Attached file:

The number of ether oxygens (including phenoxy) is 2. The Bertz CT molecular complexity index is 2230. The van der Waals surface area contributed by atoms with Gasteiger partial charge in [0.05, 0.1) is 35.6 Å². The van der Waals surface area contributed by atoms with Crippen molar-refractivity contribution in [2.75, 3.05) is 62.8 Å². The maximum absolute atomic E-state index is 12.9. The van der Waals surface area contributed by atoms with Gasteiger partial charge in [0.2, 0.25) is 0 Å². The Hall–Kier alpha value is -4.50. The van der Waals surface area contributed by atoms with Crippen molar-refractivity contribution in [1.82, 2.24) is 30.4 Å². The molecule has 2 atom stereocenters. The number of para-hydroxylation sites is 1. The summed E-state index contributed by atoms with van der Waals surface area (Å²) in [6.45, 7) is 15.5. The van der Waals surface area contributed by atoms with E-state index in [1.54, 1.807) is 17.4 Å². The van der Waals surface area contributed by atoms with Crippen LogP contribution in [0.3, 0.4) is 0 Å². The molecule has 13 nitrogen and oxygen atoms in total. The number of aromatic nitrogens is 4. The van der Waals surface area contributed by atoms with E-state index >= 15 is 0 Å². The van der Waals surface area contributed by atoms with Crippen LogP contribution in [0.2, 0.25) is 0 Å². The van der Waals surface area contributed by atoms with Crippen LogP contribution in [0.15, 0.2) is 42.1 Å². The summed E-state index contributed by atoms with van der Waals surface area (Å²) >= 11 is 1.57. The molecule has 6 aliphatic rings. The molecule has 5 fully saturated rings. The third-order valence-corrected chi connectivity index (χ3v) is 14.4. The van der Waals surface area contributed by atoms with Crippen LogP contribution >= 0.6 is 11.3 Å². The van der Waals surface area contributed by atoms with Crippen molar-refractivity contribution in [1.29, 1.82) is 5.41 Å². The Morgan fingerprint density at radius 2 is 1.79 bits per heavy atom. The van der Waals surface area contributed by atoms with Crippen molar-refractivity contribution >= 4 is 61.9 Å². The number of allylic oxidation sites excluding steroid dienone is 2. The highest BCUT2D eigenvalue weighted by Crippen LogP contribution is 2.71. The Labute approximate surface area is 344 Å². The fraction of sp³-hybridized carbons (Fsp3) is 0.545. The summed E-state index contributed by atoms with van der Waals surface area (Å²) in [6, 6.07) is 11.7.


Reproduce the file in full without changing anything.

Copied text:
The number of ether oxygens (including phenoxy) is 2. The Bertz CT molecular complexity index is 2230. The van der Waals surface area contributed by atoms with Gasteiger partial charge in [0.05, 0.1) is 35.6 Å². The van der Waals surface area contributed by atoms with Crippen molar-refractivity contribution in [2.75, 3.05) is 62.8 Å². The maximum absolute atomic E-state index is 12.9. The van der Waals surface area contributed by atoms with Gasteiger partial charge in [0.2, 0.25) is 0 Å². The Hall–Kier alpha value is -4.50. The van der Waals surface area contributed by atoms with Crippen molar-refractivity contribution in [1.82, 2.24) is 30.4 Å². The molecule has 2 atom stereocenters. The number of para-hydroxylation sites is 1. The summed E-state index contributed by atoms with van der Waals surface area (Å²) in [6.45, 7) is 15.5. The van der Waals surface area contributed by atoms with E-state index in [1.54, 1.807) is 17.4 Å². The van der Waals surface area contributed by atoms with Crippen LogP contribution in [0.3, 0.4) is 0 Å². The molecule has 13 nitrogen and oxygen atoms in total. The number of aromatic nitrogens is 4. The van der Waals surface area contributed by atoms with E-state index >= 15 is 0 Å². The van der Waals surface area contributed by atoms with Crippen LogP contribution in [0.2, 0.25) is 0 Å². The van der Waals surface area contributed by atoms with Crippen LogP contribution in [0.15, 0.2) is 42.1 Å². The summed E-state index contributed by atoms with van der Waals surface area (Å²) >= 11 is 1.57. The molecule has 6 aliphatic rings. The molecule has 5 fully saturated rings. The third-order valence-corrected chi connectivity index (χ3v) is 14.4. The van der Waals surface area contributed by atoms with Crippen LogP contribution >= 0.6 is 11.3 Å². The van der Waals surface area contributed by atoms with Crippen molar-refractivity contribution in [1.29, 1.82) is 5.41 Å². The Morgan fingerprint density at radius 2 is 1.79 bits per heavy atom. The van der Waals surface area contributed by atoms with Crippen molar-refractivity contribution >= 4 is 61.9 Å². The number of allylic oxidation sites excluding steroid dienone is 2. The highest BCUT2D eigenvalue weighted by Crippen LogP contribution is 2.71. The Labute approximate surface area is 344 Å². The fraction of sp³-hybridized carbons (Fsp3) is 0.545. The summed E-state index contributed by atoms with van der Waals surface area (Å²) in [6, 6.07) is 11.7.